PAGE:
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City of Fremantle

Place Number

There no heritage location found in the Google fusion table.


23 Harvest Rd North Fremantle

Location Details

Cnr Turton St

Other Name(s)

Hill Crest
Hillcrest Salvation Army Home
Hillcrest Senior Citizen's Residence
Maternity Hospital

Local Government




Construction Date

Constructed from 1904

Demolition Year


Statutory Heritage Listings

Type Status Date Documents More information
Heritage Agreement YES 17 May 2016 Text of the Heritage Agreement
Heritage Council
Heritage List YES 08 Mar 2007
State Register Registered 17 Mar 2006 Register Entry
Assessment Documentation
Heritage Council

Heritage Council Decisions and Deliberations

Type Status Date Documents
(no listings)

Other Heritage Listings and Surveys

Type Status Date Grading/Management More information
Category Description
Register of the National Estate Permanent 28 Sep 1982

Heritage Council
Classified by the National Trust Classified 03 Nov 1980

Heritage Council
Municipal Inventory Adopted 18 Sep 2000 Level 1A

Level 1A

The City of Fremantle has identified this place as being of exceptional cultural heritage significance in its own right within the context of Fremantle. This place is entered onto the Heritage Council of Western Australia’s Register of Heritage Places. All development applications must be referred to the Heritage Council for approval.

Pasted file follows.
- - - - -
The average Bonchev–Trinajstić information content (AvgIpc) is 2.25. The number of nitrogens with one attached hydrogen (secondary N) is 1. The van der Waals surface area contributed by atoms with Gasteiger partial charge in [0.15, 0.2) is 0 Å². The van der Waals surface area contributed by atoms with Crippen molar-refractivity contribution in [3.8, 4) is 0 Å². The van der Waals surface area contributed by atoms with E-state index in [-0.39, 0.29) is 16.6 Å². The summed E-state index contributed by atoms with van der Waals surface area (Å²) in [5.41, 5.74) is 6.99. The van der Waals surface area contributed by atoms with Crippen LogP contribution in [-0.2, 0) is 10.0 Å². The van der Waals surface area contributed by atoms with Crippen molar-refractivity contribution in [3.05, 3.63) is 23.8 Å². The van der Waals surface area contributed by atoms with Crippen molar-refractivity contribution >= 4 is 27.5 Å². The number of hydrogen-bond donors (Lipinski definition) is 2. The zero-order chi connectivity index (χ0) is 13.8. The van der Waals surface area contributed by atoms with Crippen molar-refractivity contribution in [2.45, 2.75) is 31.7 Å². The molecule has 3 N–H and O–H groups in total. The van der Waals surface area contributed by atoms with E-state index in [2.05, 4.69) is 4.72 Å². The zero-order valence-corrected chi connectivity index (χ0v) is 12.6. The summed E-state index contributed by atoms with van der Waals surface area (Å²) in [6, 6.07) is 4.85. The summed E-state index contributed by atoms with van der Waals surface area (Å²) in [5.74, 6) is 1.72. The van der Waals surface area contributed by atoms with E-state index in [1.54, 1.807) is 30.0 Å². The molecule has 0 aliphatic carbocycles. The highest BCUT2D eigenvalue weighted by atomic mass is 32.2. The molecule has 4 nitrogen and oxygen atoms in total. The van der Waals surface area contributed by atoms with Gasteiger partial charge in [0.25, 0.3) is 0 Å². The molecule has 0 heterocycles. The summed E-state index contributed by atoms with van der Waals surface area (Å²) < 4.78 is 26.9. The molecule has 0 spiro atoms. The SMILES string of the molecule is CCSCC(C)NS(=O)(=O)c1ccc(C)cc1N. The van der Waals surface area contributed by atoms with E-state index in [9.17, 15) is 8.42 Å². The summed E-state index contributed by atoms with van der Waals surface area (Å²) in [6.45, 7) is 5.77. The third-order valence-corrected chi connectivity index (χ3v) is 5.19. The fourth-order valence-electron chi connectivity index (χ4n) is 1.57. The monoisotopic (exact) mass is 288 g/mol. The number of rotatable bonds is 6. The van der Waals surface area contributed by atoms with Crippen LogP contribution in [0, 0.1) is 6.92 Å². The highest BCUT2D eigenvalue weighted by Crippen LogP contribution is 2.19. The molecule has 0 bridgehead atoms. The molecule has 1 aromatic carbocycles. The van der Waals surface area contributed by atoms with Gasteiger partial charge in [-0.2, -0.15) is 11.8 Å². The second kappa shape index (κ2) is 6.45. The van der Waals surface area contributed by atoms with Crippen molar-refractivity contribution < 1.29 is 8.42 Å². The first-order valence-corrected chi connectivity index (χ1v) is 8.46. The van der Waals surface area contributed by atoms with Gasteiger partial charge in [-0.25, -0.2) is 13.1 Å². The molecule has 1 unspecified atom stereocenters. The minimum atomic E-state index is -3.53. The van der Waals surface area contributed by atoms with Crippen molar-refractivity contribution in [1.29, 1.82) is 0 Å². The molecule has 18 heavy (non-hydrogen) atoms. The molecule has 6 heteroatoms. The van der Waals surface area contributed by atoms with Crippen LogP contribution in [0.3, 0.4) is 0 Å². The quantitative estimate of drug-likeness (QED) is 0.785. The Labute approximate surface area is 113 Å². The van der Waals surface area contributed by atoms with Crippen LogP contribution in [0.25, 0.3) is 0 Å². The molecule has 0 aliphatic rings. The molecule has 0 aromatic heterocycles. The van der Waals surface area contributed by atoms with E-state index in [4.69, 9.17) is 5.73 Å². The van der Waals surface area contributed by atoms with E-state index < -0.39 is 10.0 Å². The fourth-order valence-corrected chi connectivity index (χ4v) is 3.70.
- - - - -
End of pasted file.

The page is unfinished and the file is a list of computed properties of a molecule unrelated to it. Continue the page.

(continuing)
Parent Place or Precinct

22385 North Fremantle Precinct

Statement of Significance

Hillcrest, comprising the original Hillcrest residence, a two storey stucco and tile Victorian Italianate style building of the Federation period, together with a two storey brick and asbestos former maternity hospital in the post World War Two International Style, a hostel constructed in brick and asbestos cement in the post World War Two Perth Regional style, and early Norfolk Island Pines, has cultural heritage significance for the following reasons:
The place is a very fine example of a Victorian Italianate style residence with a sympathetic 1934 addition in a matching style;
Albeit altered through time to serve alternate uses, the place demonstrates the distinctive accommodation and way of live of the mercantile elite in the early twentieth century, having been built in 1901 for Francis Pearse as a large suburban residence with marine views to the Swan River and Indian Ocean;
The place was converted to a maternity hospital for unmarried mothers in 1922 following its donation to the salvation Army by Francis Pearse’s widow Emma, and this use continued for over 50 years, as well as midwife training; and,
The place has served as part of a Salvation Army aged care facility since 1978.
The 1979 hostel and the 1979 dining room building are aesthetically unsympathetic additions and do not contribute to the cultural heritage significance of the place. The 1958 Wing is of little significance.

Physical Description

Refer to Heritage Council of Western Australia's Register of Heritage Places - Register and Assessment Documentation. Two storey large rendered brick and iron house was designed as an example of the Victorian Italianate style of architecture. Walls are rendered brick with decorative stucco moulding and simple classical-style detailing. The roof has Dutch gables. The house has a three storey balustraded turret and faceted two storey bay. Arched windows with decorative stucco detailing are used extensively. The two storey bullnosed verandah was supported by paired decorated iron posts with a filigree balustrading on the first floor. The house is located within the Hillcrest Salvation Army site and is not easily viewed from the street.


Refer to Heritage Council of Western Australia's Register of Heritage Places - Register and Assessment Documentation.